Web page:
from The American Heritage® Dictionary of the English Language, 4th Edition
- n. Neologism.
from Wiktionary, Creative Commons Attribution/Share-Alike License
- n. The study or art of neologizing (creating new words).
- n. The act of introducing a new word into a language
- n. The holding of novel or rational religious views
from the GNU version of the Collaborative International Dictionary of English
- n. The introduction of a new word, or of words or significations, into a language.
- n. A new doctrine
from The Century Dictionary and Cyclopedia
- n. Innovation in language; the introduction of new words or new senses of old words.
- n. The invention or introduction of new ideas or views.
- n. Specifically, rationalistic views in theology.
from WordNet 3.0 Copyright 2006 by Princeton University. All rights reserved.
- n. the act of inventing a word or phrase
- n. a newly invented word or phrase
Sorry, no etymologies found.
And at least his success was unmistakable as to the precise literary effect he had intended, including a certain tincture of "neology" in expression -- nonnihil interdum elocutione novella parum signatum -- in the language of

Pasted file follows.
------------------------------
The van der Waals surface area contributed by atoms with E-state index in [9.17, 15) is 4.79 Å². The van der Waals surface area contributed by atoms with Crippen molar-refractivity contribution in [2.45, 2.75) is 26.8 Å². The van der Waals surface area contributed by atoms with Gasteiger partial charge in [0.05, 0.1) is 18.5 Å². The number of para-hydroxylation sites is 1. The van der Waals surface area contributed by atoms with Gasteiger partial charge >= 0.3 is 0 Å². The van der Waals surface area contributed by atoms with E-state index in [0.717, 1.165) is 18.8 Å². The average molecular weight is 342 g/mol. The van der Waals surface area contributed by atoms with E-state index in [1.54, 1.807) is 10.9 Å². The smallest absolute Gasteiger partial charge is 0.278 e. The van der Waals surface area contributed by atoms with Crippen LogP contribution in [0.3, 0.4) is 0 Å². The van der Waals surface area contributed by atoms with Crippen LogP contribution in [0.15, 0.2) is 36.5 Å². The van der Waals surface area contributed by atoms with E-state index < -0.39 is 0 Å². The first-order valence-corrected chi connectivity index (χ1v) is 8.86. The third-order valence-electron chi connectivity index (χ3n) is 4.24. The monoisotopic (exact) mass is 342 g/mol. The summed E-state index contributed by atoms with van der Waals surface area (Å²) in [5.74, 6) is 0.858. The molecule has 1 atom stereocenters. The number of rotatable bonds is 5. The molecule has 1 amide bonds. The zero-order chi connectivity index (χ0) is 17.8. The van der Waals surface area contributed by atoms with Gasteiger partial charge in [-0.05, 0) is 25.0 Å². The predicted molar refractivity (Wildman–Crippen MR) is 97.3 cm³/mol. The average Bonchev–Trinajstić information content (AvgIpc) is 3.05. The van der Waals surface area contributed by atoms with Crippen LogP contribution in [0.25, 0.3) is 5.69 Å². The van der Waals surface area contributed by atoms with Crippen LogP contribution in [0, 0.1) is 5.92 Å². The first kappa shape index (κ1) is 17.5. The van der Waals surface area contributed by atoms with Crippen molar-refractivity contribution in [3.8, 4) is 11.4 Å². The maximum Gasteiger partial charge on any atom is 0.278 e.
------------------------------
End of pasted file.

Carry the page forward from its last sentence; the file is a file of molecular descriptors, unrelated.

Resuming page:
The aging CBS anchorwoman did a segment on “neology,” which, as she defined it, is the invention of a word, or breathing new life into an old one.
Bainbridge reminds us that Thomas Jefferson wrote: I am a friend to neology.
News peer reputation survey, generated a spirited critique by David Giacalone on on the f/k/a blog, which is dedicated to "one-breath poetry & breathless punditry with haikuEsq," for engaging in "bad neology":
Interest in coinage, or neology, is closely akin to etymology, the history of coinage and semantic development.
But even the dictionary is not large enough for him, and he extends it this way and that, his daring neology creating consternation among the critic flies and other ephemera.
"To the sincerely inquiring doubter, the striking way in which the truth of the Resurrection is exhibited must be most beneficial, but such a character we are compelled to believe is rare among those of the schools of neology."
For this was the age of Benthamism in social philosophy and "German neology" in biblical criticism.
He will feel the obligation not of the laws only, but of those affinities, avoidances, those mere preferences, of his language, which through the associations of literary history have become a part of its nature, prescribing the rejection of many a neology, many a license, many a gipsy phrase which might present itself as actually expressive.
He had first of all gone through a full curriculum in one of the old orthodox halls of the United States; he had then passed into Germany, where he had taken a course of neology and philosophy; and now he had come to Rome, where he intended to finish off with a course of Romanism.